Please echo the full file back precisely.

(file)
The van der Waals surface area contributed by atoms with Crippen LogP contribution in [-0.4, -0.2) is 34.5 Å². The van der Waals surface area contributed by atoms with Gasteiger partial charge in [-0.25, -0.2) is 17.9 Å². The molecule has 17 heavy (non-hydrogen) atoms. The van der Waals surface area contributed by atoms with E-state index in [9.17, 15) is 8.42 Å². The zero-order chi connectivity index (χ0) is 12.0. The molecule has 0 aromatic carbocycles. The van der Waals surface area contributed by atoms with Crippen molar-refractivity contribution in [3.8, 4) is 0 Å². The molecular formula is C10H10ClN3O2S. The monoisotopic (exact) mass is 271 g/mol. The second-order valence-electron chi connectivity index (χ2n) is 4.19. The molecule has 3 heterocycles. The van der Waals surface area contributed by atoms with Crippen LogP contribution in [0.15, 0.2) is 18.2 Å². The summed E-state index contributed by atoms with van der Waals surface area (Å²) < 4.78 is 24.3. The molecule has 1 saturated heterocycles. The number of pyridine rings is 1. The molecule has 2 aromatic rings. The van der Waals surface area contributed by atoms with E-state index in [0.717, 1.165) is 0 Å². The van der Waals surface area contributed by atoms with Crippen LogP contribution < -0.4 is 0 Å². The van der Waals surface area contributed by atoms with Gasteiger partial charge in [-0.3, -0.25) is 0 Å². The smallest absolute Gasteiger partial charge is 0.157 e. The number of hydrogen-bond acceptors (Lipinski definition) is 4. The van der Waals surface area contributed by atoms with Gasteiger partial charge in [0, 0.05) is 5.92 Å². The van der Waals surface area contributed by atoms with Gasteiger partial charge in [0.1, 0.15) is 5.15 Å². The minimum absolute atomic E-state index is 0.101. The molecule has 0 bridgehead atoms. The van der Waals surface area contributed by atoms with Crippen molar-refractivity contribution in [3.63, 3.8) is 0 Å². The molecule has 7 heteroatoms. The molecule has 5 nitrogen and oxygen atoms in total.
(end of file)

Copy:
The van der Waals surface area contributed by atoms with Crippen LogP contribution in [-0.4, -0.2) is 34.5 Å². The van der Waals surface area contributed by atoms with Gasteiger partial charge in [-0.25, -0.2) is 17.9 Å². The molecule has 17 heavy (non-hydrogen) atoms. The van der Waals surface area contributed by atoms with E-state index in [9.17, 15) is 8.42 Å². The zero-order chi connectivity index (χ0) is 12.0. The molecule has 0 aromatic carbocycles. The van der Waals surface area contributed by atoms with Crippen molar-refractivity contribution in [3.8, 4) is 0 Å². The molecular formula is C10H10ClN3O2S. The monoisotopic (exact) mass is 271 g/mol. The second-order valence-electron chi connectivity index (χ2n) is 4.19. The molecule has 3 heterocycles. The van der Waals surface area contributed by atoms with Crippen LogP contribution in [0.15, 0.2) is 18.2 Å². The summed E-state index contributed by atoms with van der Waals surface area (Å²) < 4.78 is 24.3. The molecule has 1 saturated heterocycles. The number of pyridine rings is 1. The molecule has 2 aromatic rings. The van der Waals surface area contributed by atoms with E-state index in [0.717, 1.165) is 0 Å². The van der Waals surface area contributed by atoms with Crippen LogP contribution < -0.4 is 0 Å². The van der Waals surface area contributed by atoms with Gasteiger partial charge in [-0.3, -0.25) is 0 Å². The smallest absolute Gasteiger partial charge is 0.157 e. The number of hydrogen-bond acceptors (Lipinski definition) is 4. The van der Waals surface area contributed by atoms with Gasteiger partial charge in [0, 0.05) is 5.92 Å². The van der Waals surface area contributed by atoms with Gasteiger partial charge in [0.1, 0.15) is 5.15 Å². The minimum absolute atomic E-state index is 0.101. The molecule has 0 bridgehead atoms. The van der Waals surface area contributed by atoms with Crippen molar-refractivity contribution in [3.63, 3.8) is 0 Å². The molecule has 7 heteroatoms. The molecule has 5 nitrogen and oxygen atoms in total.